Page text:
OPINION: NGOs must stick to their guns

The Treasury has allocated £3 billion to fund the fight in Iraq. Reports this week suggest that, even on the apparently optimistic timetable set by the Pentagon for regime change, the UK's war bill may still come to even more.

At the same time, the Department for International Development, headed by the compromised figure of Clare Short, is putting an extra £60 million into humanitarian work in Iraq to cope with the ongoing consequences of war. I don't need to labour the disparity in the amounts, but what they also show is that our leaders want to have it all ways. So our forces bomb and kill the Iraqi people in pursuit of Saddam and then we offer aid to those lucky enough to survive the onslaught.

This divisive war is riddled with terrifying absurdities but, in the current climate of a nation-at-war, we are not encouraged to highlight them. It would be, it is alleged, unpatriotic. This is propaganda of the first order and we should all resist its thuggish overtones.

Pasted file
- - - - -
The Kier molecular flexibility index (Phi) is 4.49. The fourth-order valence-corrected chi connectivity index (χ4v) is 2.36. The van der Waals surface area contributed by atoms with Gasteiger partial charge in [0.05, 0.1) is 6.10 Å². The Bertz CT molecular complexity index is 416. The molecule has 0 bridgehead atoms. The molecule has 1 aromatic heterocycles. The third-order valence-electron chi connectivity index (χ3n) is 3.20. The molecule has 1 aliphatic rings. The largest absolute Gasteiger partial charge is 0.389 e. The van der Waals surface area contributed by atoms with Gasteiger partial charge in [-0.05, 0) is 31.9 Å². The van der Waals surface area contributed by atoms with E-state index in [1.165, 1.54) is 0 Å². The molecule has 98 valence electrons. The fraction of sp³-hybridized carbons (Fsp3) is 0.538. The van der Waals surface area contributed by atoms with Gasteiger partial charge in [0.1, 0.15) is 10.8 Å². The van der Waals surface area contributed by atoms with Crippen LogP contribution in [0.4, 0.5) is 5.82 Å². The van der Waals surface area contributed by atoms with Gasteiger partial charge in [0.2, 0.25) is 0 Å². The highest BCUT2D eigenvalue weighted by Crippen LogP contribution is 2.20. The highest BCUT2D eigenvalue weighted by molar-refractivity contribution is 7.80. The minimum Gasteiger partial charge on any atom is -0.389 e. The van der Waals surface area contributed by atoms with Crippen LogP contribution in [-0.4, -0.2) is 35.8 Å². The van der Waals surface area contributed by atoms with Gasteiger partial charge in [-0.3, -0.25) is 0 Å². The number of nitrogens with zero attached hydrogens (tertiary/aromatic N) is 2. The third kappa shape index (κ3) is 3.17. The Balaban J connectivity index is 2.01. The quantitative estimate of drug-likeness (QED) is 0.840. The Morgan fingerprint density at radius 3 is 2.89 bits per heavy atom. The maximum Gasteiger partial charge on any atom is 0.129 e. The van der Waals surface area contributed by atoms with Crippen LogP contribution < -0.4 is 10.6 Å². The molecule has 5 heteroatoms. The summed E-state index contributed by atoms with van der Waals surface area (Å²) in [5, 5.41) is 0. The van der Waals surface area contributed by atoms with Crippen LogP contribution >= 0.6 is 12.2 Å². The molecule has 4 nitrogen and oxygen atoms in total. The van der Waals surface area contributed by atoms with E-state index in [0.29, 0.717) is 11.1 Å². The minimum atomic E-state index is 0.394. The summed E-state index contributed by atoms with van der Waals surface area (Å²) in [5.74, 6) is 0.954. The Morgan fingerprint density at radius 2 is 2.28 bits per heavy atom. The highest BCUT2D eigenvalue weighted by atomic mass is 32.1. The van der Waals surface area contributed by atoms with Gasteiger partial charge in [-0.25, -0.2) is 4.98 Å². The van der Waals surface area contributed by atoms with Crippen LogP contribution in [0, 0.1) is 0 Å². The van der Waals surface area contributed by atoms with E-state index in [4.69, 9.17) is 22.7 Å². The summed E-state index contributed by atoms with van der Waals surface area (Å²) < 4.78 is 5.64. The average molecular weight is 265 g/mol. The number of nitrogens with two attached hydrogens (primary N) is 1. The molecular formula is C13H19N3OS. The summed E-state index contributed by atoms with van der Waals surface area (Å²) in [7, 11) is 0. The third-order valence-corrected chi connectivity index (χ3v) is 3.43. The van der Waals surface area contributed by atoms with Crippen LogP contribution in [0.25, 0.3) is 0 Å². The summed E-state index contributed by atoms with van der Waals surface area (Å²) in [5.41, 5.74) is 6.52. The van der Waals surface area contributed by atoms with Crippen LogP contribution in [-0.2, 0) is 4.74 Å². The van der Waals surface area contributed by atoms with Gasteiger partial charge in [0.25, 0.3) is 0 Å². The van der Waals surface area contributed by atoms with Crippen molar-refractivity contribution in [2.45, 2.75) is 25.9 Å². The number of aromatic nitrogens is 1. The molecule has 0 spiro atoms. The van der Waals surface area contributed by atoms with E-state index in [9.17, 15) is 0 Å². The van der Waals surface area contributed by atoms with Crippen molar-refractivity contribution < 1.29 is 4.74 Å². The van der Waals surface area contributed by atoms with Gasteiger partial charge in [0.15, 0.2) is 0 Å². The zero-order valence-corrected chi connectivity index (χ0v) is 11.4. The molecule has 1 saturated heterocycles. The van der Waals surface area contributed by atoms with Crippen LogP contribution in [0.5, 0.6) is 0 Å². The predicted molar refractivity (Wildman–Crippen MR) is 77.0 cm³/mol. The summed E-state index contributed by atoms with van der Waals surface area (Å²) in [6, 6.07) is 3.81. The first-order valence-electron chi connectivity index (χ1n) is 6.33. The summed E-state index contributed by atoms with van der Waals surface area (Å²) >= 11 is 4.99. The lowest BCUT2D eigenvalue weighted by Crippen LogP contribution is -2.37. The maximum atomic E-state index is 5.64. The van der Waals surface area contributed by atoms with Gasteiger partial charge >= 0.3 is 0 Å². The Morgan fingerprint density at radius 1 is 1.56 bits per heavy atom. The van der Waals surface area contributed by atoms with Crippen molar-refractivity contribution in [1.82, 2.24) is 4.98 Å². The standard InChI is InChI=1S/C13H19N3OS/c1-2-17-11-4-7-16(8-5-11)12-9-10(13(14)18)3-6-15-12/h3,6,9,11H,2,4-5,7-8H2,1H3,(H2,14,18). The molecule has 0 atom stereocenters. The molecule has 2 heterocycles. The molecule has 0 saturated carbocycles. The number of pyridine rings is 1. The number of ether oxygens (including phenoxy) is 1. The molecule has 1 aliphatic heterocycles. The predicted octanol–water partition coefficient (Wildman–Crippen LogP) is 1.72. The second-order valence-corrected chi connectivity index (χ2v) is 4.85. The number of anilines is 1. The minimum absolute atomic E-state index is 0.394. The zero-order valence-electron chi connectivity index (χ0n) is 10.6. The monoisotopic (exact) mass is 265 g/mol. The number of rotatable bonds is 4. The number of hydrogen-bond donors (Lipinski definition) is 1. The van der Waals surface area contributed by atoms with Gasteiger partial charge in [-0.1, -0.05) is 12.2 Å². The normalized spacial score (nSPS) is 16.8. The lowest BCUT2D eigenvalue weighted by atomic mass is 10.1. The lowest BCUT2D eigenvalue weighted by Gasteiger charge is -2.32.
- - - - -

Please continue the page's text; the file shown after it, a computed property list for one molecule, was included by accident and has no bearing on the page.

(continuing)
How commendably clear-sighted then of several UK overseas aid charities last week to refuse to play the official game and apply for a slice of Short's new funding. It was a decision that may have confused their donors.

It could even have consequences for fundraising, but to say yes would, they pointed out, have compromised their neutrality. They share with our Prime Minister a sincere desire to help the Iraqi people against a tyrant, but they could not justify morally being seen as the official mop-up operation that comes in once the troops have moved on to the next battlefield. Aid agencies have no place in the British war effort, however much it would ease Blair's troubled conscience to see them there.

This cannot have been an easy decision for the agencies. Indeed, some broke ranks. All are acutely aware of the massive humanitarian disaster that is happening now in Iraq as the food chain breaks down. To refuse money to tackle the issues must have been a hard decision but, on this occasion, it was absolutely the right one.

Peter Stanford, a writer and broadcaster. He chaired the trustees of the national disability charity Aspire and now sits on various trustee boards

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